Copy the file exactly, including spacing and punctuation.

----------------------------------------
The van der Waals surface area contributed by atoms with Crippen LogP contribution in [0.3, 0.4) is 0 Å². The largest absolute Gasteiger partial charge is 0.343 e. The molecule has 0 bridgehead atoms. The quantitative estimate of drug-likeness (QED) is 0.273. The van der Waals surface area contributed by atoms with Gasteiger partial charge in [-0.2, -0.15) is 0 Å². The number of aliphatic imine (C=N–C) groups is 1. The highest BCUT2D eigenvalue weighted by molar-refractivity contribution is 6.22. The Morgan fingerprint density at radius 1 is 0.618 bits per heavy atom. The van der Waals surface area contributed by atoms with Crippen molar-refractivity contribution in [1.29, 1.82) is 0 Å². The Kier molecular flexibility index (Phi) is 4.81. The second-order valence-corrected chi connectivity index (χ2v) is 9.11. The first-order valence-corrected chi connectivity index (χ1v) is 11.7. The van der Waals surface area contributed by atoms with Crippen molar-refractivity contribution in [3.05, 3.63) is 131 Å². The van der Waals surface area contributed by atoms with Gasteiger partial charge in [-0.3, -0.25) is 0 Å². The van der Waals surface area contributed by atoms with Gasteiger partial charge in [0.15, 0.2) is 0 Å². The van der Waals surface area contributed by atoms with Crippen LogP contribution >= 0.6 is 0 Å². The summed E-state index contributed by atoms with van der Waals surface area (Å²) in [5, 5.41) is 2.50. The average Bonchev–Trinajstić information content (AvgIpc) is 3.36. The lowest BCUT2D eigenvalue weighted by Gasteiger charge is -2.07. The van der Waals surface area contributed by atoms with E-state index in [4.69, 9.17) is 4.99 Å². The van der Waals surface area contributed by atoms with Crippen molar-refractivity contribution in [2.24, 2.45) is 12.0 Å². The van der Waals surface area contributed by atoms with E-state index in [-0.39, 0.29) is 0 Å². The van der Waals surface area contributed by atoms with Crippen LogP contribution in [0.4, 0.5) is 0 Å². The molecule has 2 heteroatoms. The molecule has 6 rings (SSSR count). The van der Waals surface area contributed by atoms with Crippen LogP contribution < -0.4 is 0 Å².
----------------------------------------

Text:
The van der Waals surface area contributed by atoms with Crippen LogP contribution in [0.3, 0.4) is 0 Å². The largest absolute Gasteiger partial charge is 0.343 e. The molecule has 0 bridgehead atoms. The quantitative estimate of drug-likeness (QED) is 0.273. The van der Waals surface area contributed by atoms with Gasteiger partial charge in [-0.2, -0.15) is 0 Å². The number of aliphatic imine (C=N–C) groups is 1. The highest BCUT2D eigenvalue weighted by molar-refractivity contribution is 6.22. The Morgan fingerprint density at radius 1 is 0.618 bits per heavy atom. The van der Waals surface area contributed by atoms with Crippen molar-refractivity contribution in [1.29, 1.82) is 0 Å². The Kier molecular flexibility index (Phi) is 4.81. The second-order valence-corrected chi connectivity index (χ2v) is 9.11. The first-order valence-corrected chi connectivity index (χ1v) is 11.7. The van der Waals surface area contributed by atoms with Crippen molar-refractivity contribution in [3.05, 3.63) is 131 Å². The van der Waals surface area contributed by atoms with Gasteiger partial charge in [-0.3, -0.25) is 0 Å². The van der Waals surface area contributed by atoms with Gasteiger partial charge in [0.15, 0.2) is 0 Å². The van der Waals surface area contributed by atoms with Crippen LogP contribution >= 0.6 is 0 Å². The summed E-state index contributed by atoms with van der Waals surface area (Å²) in [5, 5.41) is 2.50. The average Bonchev–Trinajstić information content (AvgIpc) is 3.36. The lowest BCUT2D eigenvalue weighted by Gasteiger charge is -2.07. The van der Waals surface area contributed by atoms with E-state index in [4.69, 9.17) is 4.99 Å². The van der Waals surface area contributed by atoms with Crippen molar-refractivity contribution in [2.24, 2.45) is 12.0 Å². The van der Waals surface area contributed by atoms with E-state index in [-0.39, 0.29) is 0 Å². The van der Waals surface area contributed by atoms with Crippen LogP contribution in [0.4, 0.5) is 0 Å². The molecule has 2 heteroatoms. The molecule has 6 rings (SSSR count). The van der Waals surface area contributed by atoms with Crippen LogP contribution < -0.4 is 0 Å².